Kristiane is a second year undergraduate at Tulane University pursuing a major in Neuroscience, a minor in Latin American studies, and a gender-based violence certificate. She has joined the Petritsch Lab for summer 2022 to gain experience in a lab setting and learn about drug therapeutics, cell lines, and exploring the biological mechanisms. Through this experience she hopes to further develop her research interest in neurosciences and related fields. Additionally, she plans to attend Medical School and/ or pursue a PhD. Beyond academic interests, Kristiane has been a competitive beach and indoor Volleyball athlete for many years and continues to love to play recreationally and competitively. She also has a passion for social justice and community engagement as she is working in the fall as a Community Engagement Advocate facilitating workshops on various social justice topics. She also loves to express herself creatively whether it be drawing and painting, playing trumpet, or exploring new music.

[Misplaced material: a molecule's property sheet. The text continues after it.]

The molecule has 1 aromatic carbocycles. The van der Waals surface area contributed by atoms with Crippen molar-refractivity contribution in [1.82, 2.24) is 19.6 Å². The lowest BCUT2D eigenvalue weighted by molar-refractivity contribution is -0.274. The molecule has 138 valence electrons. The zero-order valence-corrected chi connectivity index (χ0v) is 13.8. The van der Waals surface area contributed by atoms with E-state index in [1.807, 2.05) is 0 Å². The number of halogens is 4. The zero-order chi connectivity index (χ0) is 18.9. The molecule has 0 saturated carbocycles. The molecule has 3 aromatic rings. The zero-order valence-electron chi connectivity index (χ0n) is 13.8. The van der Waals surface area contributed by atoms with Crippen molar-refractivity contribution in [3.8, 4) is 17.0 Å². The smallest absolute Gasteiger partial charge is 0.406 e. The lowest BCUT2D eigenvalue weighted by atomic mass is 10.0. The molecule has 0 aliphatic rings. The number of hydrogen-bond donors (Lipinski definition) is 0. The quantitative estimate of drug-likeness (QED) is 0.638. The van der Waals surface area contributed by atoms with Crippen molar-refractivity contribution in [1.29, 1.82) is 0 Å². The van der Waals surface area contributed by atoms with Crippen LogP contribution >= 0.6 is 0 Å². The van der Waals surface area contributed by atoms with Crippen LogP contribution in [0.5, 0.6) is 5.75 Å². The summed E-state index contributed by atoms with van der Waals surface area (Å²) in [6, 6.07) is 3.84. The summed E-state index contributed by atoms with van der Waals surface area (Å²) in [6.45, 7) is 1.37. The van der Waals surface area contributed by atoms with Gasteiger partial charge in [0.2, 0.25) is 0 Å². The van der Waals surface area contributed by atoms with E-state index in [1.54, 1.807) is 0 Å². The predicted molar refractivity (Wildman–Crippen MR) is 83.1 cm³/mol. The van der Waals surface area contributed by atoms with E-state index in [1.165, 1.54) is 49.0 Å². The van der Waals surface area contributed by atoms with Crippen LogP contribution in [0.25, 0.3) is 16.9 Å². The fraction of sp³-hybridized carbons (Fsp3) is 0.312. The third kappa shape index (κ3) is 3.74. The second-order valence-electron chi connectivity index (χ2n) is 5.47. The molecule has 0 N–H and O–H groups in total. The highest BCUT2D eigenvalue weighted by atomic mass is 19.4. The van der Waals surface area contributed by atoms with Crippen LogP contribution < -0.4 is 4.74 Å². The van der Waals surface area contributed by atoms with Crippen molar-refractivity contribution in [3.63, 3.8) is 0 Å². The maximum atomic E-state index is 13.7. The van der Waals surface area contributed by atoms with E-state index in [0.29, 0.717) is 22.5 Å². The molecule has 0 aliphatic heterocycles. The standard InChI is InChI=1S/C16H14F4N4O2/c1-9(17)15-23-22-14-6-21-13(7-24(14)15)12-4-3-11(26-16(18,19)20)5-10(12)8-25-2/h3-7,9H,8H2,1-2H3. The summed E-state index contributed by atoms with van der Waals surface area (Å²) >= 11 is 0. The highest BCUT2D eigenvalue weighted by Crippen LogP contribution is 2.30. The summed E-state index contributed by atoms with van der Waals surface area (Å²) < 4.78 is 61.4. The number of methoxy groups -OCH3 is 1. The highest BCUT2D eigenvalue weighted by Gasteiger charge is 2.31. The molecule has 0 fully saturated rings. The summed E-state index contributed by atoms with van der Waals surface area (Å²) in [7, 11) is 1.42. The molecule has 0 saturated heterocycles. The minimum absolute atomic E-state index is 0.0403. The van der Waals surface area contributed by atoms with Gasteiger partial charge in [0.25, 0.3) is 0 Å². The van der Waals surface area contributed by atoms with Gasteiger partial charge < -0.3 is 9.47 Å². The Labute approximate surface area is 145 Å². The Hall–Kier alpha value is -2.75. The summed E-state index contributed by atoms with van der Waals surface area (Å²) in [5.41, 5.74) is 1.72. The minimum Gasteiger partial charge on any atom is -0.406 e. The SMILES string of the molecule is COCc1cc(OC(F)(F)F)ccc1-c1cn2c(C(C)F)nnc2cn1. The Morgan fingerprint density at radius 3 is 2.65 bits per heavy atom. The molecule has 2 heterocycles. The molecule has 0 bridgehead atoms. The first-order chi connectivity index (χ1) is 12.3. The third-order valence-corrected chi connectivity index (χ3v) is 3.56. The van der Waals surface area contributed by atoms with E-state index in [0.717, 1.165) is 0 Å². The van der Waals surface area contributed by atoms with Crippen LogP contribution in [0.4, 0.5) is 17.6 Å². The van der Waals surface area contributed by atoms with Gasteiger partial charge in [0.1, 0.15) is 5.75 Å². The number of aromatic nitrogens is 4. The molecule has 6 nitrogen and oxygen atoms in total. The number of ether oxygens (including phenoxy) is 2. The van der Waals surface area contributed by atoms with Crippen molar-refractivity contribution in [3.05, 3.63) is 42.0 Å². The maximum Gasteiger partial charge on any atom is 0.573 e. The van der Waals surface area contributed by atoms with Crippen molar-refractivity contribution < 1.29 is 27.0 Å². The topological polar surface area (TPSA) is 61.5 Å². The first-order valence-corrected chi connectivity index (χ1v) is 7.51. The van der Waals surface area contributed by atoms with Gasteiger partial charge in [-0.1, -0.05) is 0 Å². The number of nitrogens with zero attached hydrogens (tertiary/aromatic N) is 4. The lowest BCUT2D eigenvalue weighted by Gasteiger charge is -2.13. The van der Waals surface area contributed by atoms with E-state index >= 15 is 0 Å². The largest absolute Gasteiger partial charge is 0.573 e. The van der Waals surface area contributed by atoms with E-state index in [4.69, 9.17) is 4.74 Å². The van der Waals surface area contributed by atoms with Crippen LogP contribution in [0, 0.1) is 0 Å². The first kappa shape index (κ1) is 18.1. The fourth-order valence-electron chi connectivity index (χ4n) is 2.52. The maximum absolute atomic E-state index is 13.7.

Emon Nasajpour, BSc, MD candidate